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New graduate transitions: leaving the nest, joining the flight


Sandra Morrow
Castleview Care Centre
Castlegar, BC


Aim  This review will explore the lived experience of the transition of new nursing graduates in their first year of practice, the implications to nursing and consequences of status quo, and actions required to support new graduates in their transition to practice.

Background  The new graduate eagerly anticipates their first position in the ‘real world’ but often experience challenges in their first year of practice.

Evaluation  A literature review highlights the historical inaction and the confirmed lived experiences of new graduate nurses.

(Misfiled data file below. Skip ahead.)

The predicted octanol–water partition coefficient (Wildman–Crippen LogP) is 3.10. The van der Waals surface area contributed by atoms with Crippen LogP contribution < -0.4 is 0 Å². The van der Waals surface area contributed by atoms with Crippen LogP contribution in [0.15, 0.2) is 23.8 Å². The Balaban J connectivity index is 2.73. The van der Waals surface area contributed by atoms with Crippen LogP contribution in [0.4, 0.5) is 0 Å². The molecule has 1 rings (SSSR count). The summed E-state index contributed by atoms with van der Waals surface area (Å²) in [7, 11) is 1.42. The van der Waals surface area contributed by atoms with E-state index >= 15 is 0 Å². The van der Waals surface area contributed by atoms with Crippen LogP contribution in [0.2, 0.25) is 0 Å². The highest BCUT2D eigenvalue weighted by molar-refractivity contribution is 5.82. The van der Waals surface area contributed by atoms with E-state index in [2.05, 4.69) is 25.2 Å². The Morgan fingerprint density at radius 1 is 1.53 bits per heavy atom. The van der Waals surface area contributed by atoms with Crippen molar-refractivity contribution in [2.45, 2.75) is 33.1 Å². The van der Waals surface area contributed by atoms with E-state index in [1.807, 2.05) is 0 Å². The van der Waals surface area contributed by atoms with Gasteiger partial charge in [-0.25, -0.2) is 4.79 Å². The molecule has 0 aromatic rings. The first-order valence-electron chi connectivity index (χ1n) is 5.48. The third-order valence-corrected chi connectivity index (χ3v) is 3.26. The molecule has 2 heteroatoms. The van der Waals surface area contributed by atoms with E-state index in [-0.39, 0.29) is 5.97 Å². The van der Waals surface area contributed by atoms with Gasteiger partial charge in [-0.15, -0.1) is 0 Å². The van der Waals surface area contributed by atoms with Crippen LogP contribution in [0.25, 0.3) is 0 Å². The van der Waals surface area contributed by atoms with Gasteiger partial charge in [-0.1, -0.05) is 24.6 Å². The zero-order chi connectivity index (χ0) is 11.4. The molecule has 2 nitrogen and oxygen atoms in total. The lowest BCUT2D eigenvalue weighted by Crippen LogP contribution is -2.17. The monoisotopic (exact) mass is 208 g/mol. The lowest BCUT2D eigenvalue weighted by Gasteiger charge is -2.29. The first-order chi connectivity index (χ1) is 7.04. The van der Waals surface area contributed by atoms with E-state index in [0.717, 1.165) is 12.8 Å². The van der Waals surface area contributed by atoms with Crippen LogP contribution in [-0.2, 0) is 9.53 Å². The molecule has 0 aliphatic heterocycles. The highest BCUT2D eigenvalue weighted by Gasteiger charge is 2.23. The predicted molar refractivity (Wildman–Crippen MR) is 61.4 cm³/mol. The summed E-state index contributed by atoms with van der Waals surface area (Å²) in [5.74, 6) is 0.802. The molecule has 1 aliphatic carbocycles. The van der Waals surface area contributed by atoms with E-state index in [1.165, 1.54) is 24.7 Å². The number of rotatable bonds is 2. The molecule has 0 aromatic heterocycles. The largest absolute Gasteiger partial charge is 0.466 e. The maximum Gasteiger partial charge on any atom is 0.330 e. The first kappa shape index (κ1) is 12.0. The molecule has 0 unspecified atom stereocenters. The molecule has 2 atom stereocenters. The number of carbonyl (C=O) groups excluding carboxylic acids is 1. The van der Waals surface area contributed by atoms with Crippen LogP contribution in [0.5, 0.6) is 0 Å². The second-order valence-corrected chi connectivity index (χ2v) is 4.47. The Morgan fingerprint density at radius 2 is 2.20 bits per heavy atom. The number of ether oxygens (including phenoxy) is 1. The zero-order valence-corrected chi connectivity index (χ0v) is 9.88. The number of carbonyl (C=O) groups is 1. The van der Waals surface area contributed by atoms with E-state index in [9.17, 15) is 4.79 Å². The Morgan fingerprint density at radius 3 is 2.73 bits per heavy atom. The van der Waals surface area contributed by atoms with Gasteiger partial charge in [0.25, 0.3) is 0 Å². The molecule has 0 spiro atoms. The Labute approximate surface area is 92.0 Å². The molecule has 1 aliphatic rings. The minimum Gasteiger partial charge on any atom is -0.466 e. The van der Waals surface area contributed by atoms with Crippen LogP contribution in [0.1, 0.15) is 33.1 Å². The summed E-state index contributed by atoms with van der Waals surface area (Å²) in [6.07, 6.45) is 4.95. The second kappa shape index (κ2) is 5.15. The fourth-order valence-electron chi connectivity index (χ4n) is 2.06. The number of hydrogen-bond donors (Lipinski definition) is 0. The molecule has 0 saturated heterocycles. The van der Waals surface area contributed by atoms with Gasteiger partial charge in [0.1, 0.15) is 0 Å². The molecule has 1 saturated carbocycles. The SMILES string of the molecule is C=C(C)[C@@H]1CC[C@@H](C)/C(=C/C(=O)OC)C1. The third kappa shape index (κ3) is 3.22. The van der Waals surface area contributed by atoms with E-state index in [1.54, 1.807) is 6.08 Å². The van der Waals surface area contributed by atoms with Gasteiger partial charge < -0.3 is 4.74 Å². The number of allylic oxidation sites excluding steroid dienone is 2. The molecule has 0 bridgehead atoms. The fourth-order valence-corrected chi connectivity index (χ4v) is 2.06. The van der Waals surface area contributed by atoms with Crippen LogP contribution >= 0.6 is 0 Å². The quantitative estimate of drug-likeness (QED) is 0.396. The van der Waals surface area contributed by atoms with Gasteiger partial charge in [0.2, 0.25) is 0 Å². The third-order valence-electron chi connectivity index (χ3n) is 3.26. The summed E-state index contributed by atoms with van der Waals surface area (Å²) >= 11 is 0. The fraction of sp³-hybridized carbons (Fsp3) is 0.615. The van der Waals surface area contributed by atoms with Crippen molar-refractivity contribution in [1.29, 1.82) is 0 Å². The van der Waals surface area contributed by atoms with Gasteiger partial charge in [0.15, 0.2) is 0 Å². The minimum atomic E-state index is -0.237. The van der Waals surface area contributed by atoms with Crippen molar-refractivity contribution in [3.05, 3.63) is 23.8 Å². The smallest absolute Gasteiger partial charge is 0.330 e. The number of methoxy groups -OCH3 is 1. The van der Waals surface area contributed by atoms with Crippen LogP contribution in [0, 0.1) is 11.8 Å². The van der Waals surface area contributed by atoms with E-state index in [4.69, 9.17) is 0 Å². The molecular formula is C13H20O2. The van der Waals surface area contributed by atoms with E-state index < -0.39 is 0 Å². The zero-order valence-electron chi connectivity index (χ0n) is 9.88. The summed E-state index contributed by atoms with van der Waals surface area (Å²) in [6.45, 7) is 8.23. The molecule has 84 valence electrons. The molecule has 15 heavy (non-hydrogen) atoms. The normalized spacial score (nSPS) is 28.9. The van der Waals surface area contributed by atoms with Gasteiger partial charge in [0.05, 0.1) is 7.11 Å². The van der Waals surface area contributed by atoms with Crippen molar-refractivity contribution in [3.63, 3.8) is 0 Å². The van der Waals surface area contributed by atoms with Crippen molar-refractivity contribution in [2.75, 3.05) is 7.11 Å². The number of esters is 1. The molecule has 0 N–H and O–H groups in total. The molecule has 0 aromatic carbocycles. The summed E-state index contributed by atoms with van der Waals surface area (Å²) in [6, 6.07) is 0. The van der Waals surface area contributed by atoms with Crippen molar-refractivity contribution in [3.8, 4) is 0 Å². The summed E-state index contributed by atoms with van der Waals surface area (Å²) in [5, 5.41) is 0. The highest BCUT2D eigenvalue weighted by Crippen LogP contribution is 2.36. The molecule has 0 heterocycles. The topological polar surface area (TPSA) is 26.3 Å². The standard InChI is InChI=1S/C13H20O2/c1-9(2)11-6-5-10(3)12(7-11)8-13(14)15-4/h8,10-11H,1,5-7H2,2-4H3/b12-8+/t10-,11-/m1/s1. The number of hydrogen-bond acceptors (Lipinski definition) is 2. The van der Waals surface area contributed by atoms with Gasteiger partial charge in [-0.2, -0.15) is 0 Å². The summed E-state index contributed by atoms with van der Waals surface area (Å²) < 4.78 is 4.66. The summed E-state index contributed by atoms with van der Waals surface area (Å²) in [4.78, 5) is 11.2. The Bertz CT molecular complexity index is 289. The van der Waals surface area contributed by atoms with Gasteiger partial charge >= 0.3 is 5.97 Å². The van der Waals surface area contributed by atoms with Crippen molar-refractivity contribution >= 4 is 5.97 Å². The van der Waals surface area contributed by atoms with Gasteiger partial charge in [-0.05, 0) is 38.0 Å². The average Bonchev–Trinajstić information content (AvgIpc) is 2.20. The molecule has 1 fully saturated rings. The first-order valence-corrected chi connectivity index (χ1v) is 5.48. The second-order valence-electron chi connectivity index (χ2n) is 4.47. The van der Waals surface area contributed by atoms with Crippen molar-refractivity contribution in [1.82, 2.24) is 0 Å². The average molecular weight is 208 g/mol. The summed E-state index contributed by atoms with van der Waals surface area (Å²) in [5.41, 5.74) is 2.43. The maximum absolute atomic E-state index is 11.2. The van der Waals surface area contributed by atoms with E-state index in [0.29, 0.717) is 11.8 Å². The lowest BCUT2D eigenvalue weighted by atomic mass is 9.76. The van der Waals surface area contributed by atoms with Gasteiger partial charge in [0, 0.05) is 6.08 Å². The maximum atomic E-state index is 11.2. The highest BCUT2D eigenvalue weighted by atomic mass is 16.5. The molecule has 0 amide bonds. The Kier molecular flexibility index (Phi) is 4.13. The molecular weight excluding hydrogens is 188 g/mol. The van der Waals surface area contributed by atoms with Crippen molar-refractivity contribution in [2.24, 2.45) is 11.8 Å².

Key issues  New graduate transition into the workforce has implications on both an individual and societal level. No longer can one ignore the need to recruit and retain nurses, especially new graduates.

Conclusion  Implemented collaborative and innovative efforts are required to support new graduate nurse transition to practice.

Implications for nursing management  Nurse Managers must question why the disenfranchisement and marginalization of new graduates continues. Persistent inertia impacts recruitment and retention of graduate nurses and patient safety, transforming episodic challenges into chronic systemic issues. This article will contribute to new nursing knowledge by providing a Canadian perspective of demographic trends of the Registered Nurse (RN) and salient actions required to resolve the discourse of new graduate transition into the workplace.